Nana Otsuki (NUCB Business School) talked about the possibility and timing of the next financial shock, and the possibility of the shock developing into a crisis.
Mr Iwata (JCER Chairman) opened the discussions by asking the panelists to discuss risk of the bifurcation of the world economy to the global financial system. Digital currency and future risks to the global system were also discussed.

Panel 2: Risk Management and coordinating Asia’s financial safety net

[Panel 2] Shiro Armstrong (ABER) introduced the speakers.
Gordon de Brouwer (ANU Honorary Professor) talked about the uncertain outlook for the global economy as a result of high corporate and government debt. And he talked about the need for strengthening domestic balance sheets, making the case for the global safety net, and trying to use APEC strategically to achieve these goals.
Sayuri Shirai (Keio University) spoke of the ‘Recent Monetary Policy Challenges in Emerging Economies’, including trilemma in international finance, including stable exchange rate, free capital flow and independent monetary policy, providing solutions such as providing new Synthetic Hegemonic Currency (SHC) like Libra, strengthening the Federal Reserve’s swap arrangements and improve IMF core liquify functions to reduce foreign reserves.
Bandid Nijathaworn (AMRO Advisory Panel) spoke about the improvements in ASEAN mechanisms to resolve financial crisis since the Asian financial crisis in 1997. He spoke of the liquidity challenges and balance of payment problems that need to be covered. How to revamp the Asian swap facility to focus on these liquidity issues are a priority.
Adam Triggs (ABER) spoke about the inadequacies of the global financial safety net and the false sense of security it creates. While the safety net has grown, this growth has come about as a result of increased fragmentation. Modelling shows it remains too small to deal with modern, widespread shocks.
The discussion focused first on the reform of the IMF and the need to do so with a coalition of countries, not only in ASEAN+3 but also engaging the US. But the current political environment makes IMF reform difficult. As such, Asian countries should focus on strengthening regional institutions, such as the Chiang Mai Initiative Multilateralization, integrating them with the IMF and extending swap lines to cover economies inadequately served by the current safety net. Strengthening domestic resilience and building domestic buffers will also be critical. These priorities should be pursued through the APEC and G20 frameworks to ensure an adequate multilateral response.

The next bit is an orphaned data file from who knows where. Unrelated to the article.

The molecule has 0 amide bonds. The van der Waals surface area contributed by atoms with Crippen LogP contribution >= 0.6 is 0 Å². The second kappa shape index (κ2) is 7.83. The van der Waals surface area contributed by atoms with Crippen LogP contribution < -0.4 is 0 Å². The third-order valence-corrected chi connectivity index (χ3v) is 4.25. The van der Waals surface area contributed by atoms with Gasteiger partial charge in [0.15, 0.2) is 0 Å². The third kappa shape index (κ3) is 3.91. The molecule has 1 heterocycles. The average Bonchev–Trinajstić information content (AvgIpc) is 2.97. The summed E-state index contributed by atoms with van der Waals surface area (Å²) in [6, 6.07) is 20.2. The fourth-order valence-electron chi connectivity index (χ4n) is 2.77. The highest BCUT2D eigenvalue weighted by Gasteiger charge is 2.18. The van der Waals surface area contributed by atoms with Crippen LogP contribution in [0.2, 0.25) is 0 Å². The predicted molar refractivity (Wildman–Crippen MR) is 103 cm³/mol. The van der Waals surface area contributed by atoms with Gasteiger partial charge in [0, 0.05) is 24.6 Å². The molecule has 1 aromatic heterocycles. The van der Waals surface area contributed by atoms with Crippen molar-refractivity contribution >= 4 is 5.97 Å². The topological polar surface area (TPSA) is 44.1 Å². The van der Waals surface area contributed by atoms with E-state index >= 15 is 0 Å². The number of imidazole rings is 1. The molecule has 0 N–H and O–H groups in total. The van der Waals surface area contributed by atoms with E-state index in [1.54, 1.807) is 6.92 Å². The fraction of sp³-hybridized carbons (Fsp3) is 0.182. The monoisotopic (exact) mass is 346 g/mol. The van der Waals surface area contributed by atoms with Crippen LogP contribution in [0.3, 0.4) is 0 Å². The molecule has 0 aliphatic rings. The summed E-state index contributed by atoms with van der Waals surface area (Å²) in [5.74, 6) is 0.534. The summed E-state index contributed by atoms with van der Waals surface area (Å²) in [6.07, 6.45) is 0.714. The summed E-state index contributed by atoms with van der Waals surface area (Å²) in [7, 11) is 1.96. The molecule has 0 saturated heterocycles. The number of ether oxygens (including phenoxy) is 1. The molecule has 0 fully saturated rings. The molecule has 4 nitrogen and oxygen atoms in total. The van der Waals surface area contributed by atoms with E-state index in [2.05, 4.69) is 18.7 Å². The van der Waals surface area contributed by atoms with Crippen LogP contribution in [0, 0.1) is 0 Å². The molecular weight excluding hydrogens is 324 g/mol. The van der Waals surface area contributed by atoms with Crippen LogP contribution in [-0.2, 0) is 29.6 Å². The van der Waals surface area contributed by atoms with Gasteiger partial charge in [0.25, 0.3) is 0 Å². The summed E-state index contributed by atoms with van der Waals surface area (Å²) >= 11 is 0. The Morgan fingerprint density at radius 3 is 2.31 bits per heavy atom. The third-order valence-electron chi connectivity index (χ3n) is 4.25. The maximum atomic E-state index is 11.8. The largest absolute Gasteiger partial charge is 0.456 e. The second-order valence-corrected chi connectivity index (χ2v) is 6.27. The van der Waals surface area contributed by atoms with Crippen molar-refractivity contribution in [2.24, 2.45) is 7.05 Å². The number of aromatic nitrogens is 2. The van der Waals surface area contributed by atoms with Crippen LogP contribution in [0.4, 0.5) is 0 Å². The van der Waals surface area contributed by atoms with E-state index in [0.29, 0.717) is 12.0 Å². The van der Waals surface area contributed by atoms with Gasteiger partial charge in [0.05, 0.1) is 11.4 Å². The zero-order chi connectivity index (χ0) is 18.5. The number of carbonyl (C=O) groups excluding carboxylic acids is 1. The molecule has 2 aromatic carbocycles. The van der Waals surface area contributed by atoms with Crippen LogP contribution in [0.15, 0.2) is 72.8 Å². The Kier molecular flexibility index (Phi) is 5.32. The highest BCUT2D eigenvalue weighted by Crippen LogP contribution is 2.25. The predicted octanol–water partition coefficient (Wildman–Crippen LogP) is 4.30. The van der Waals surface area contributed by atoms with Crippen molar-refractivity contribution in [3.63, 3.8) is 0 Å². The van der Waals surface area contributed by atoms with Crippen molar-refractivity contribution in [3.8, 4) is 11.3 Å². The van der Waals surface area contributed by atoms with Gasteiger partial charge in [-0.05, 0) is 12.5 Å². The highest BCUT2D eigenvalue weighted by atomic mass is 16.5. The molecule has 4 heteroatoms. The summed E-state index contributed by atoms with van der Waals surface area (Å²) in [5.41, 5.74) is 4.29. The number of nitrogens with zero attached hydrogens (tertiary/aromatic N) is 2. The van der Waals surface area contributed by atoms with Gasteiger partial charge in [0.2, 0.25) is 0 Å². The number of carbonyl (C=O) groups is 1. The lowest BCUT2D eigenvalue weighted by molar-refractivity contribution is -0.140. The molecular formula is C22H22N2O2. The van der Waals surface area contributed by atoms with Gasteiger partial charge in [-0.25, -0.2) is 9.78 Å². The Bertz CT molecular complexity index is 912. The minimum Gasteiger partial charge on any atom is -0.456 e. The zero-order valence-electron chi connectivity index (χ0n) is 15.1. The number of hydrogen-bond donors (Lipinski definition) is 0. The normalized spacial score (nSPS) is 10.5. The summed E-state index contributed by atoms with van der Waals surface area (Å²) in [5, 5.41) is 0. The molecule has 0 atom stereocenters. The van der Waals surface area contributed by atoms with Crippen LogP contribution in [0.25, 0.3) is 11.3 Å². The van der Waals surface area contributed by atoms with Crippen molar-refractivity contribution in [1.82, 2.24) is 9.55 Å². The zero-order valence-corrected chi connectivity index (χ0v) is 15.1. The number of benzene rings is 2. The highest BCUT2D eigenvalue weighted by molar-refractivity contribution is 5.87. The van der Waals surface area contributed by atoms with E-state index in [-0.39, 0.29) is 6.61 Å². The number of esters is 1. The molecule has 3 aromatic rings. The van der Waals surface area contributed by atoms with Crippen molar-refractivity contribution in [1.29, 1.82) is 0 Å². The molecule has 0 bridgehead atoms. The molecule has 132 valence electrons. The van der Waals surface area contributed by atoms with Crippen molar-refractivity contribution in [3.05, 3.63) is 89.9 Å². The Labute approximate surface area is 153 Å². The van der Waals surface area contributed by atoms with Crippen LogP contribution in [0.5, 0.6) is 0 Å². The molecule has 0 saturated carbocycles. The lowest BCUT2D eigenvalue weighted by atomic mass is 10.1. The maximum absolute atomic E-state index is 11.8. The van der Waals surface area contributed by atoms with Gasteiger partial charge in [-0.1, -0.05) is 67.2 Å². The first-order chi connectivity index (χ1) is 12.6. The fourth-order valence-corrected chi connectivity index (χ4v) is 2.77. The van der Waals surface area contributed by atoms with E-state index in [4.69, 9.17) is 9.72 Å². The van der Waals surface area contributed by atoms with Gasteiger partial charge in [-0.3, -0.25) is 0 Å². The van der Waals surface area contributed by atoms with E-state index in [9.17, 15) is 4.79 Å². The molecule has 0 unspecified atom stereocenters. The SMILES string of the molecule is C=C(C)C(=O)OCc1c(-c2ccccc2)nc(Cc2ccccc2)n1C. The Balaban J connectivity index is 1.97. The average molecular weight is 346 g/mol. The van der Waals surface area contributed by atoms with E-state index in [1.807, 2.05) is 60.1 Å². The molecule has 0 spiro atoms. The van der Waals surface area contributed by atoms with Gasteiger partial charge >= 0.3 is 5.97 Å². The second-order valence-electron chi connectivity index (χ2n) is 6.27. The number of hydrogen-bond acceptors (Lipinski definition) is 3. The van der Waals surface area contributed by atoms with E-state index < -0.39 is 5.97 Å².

Dr Basri began by noting the uncertainties surround liquidity issues, currency and trade wars, and global geopolitical issues. Governments must work to strengthen the domestic economy, financial reform deepening must also continue, and must continue working on the regional safety net, CMIM (warning that having only $6 billion in available funding for Indonesia is not enough). Policy coordination between countries in the region must also improve. Macro-prudential policy (monetary policy) is also important in this issue.
Professor Shirai talked about the US monetary policy, cash demand higher than Fed projected and they expanded by buying lots more treasury bonds, near $4.4 trillion. The implications are that the US and BOJ and ECB will both maintain huge balance sheets, exerting downward pressure on global interest rate. Lots of money may come into emerging economy collective, which may make for fragile capital flow movements.
Professor de Brouwer reemphasised about the importance of regional dialogue around these critical issues, and the importance of taking action.
Professor Drysdale (ABER) re-emphasised how important it was to get the framework right for working through the economic and financial issues that confronted the region collectively. He noted the need to manage the febrile capital flows, and the intense correlation of risks that presented big global challenges. And how to work on the international institutions that need to reform in order to adapt to these problems. That is why domestic strengthening of economic and social reform and improving the regional coordination mechanisms that would help to keep the pressure on reform, such as the RCEP negotiations which are expected to be concluded soon. Existing institutions are not strong enough to manage the issues that the region now faces such as CMIM & AMRO, which are not connected effectively to political power and will. These institutional weaknesses call for dialogue at the highest levels of government in the region.